This page might contain affiliate links, which will earn us a commission. As an Amazon Associate we earn from qualifying purchases.

Eclectus Parrot – Care, Facts & Profile

These parrots are very playful in a graceful way. The male is generally quieter than the female and a little less moody. The female is the dominant gender of the species. When the female reaches breeding age, she may become aggressive. It is instinctive and she will eventually calm down as she matures.

The males have a reddish-orange iris. Their hair-like feathers are green with red under the wings and a beautiful yellow and orange beak. The females have a light yellow iris. Their feathers are mostly red or mauve with a dark violet-blue mid-section and a black beak.

Most owners that have families that interact with their Eclectus parrot say they tend to bond to the family rather than just to one person, though they may still have a favorite.

Talking Ability

Many Eclectus parrots have very good vocabularies, and a number of sounds that they mimic. There is never a guarantee that a parrot will speak. The more time you spend talking to you parrot them more likely it will have a good vocabulary. If a large vocabulary is important to you, then adopt a tame, older bird that already speaks.

Noise Level

The Eclectus parrot can be very loud when they want to be. A well-adjusted Eclectus will sit and play quietly most of the time. The noise is greater when there are two or more of them in the same room, or if they are not given adequate attention from their human flock.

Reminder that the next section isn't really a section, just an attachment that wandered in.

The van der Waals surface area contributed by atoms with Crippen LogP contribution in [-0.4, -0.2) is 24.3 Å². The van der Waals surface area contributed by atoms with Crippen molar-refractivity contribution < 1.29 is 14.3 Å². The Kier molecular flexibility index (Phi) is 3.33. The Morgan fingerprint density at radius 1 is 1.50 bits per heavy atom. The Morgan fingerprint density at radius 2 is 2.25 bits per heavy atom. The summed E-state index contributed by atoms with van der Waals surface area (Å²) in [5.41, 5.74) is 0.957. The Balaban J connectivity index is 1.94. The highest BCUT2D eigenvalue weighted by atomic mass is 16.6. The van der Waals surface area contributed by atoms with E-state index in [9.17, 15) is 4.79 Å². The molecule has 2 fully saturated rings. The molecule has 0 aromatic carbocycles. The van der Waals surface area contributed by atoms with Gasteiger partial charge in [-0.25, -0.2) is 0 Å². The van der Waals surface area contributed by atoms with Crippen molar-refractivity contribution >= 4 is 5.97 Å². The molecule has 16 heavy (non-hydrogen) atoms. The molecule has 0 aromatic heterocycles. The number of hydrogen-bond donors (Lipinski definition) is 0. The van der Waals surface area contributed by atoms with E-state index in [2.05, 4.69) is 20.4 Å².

I highly recommend that you spend some time with an adult Eclectus before you adopt one. If you can handle the noise, which probably won’t be often, then you will probably love having one in your home.

Cuddle Factor

I can’t really say that these birds are known for cuddling, but that doesn’t mean they don’t like to be petted and spend time sitting on you or playing with you.

Known Behavior Problems

Every Eclectus parrot has a different temperament, just like children. And, just like children, how they are treated and how much time you spend with them will make a difference in how they respond to you.

Unlike human children that eventually learn speech and have human instincts, Eclectus parrots respond to body language and the treatment they receive. The human companion has to cater to what makes the bird happy and not the other way around.

Owners that purchase an Eclectus parrot that has not been socialized well or whose breeder did not spend enough quality time with their parrot will say that they are nippy birds.

With all that said, it is reported that an Eclectus parrot that interacts with the family on a regular basis will love to be with that family. The female may go through a moody stage for a while when her hormones kick in, but she won’t become mean. She will just be bossy and you had better pay attention to what she does and does not want.

Another factor to consider is boredom. You need to provide plenty of toys for your parrot to attack and also some to destroy.

Diet

Because Eclectus parrots do not eat many seeds in the wild and are prone to fatty liver disease, their fat intake must be limited. They require a diet high in Beta Carotene and vegetable protein.

You need to add some fresh and/or dehydrated orange, red, yellow and green vegetables, legumes and some fruit, again preferably organic. Any chemicals or artificial coloring make their kidneys work hard to filter it all out. Who knows what may have been sprayed on all that stuff?

CAUTION: Never give your parrot alcohol, avocado or chocolate – these can kill your parrot! Also avoid asparagus, eggplant, cabbage, caffeine products, junk food, milk and cream, raw potato, and rhubarb (including the leaves).